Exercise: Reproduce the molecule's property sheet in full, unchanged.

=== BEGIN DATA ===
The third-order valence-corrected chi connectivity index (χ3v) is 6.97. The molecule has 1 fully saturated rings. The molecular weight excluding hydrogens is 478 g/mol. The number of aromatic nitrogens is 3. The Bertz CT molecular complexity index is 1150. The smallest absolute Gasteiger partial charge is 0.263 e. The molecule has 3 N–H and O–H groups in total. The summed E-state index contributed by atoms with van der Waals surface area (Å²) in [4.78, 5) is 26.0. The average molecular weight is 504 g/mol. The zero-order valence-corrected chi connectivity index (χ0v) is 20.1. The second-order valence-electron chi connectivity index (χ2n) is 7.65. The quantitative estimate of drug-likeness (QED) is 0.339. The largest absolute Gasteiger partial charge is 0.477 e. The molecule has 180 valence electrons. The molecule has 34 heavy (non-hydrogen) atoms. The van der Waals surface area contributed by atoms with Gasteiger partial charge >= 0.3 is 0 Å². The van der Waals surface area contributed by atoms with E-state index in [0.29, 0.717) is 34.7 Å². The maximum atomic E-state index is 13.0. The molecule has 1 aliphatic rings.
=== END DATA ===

The third-order valence-corrected chi connectivity index (χ3v) is 6.97. The molecule has 1 fully saturated rings. The molecular weight excluding hydrogens is 478 g/mol. The number of aromatic nitrogens is 3. The Bertz CT molecular complexity index is 1150. The smallest absolute Gasteiger partial charge is 0.263 e. The molecule has 3 N–H and O–H groups in total. The summed E-state index contributed by atoms with van der Waals surface area (Å²) in [4.78, 5) is 26.0. The average molecular weight is 504 g/mol. The zero-order valence-corrected chi connectivity index (χ0v) is 20.1. The second-order valence-electron chi connectivity index (χ2n) is 7.65. The quantitative estimate of drug-likeness (QED) is 0.339. The largest absolute Gasteiger partial charge is 0.477 e. The molecule has 180 valence electrons. The molecule has 34 heavy (non-hydrogen) atoms. The van der Waals surface area contributed by atoms with Gasteiger partial charge >= 0.3 is 0 Å². The van der Waals surface area contributed by atoms with E-state index in [0.29, 0.717) is 34.7 Å². The maximum atomic E-state index is 13.0. The molecule has 1 aliphatic rings.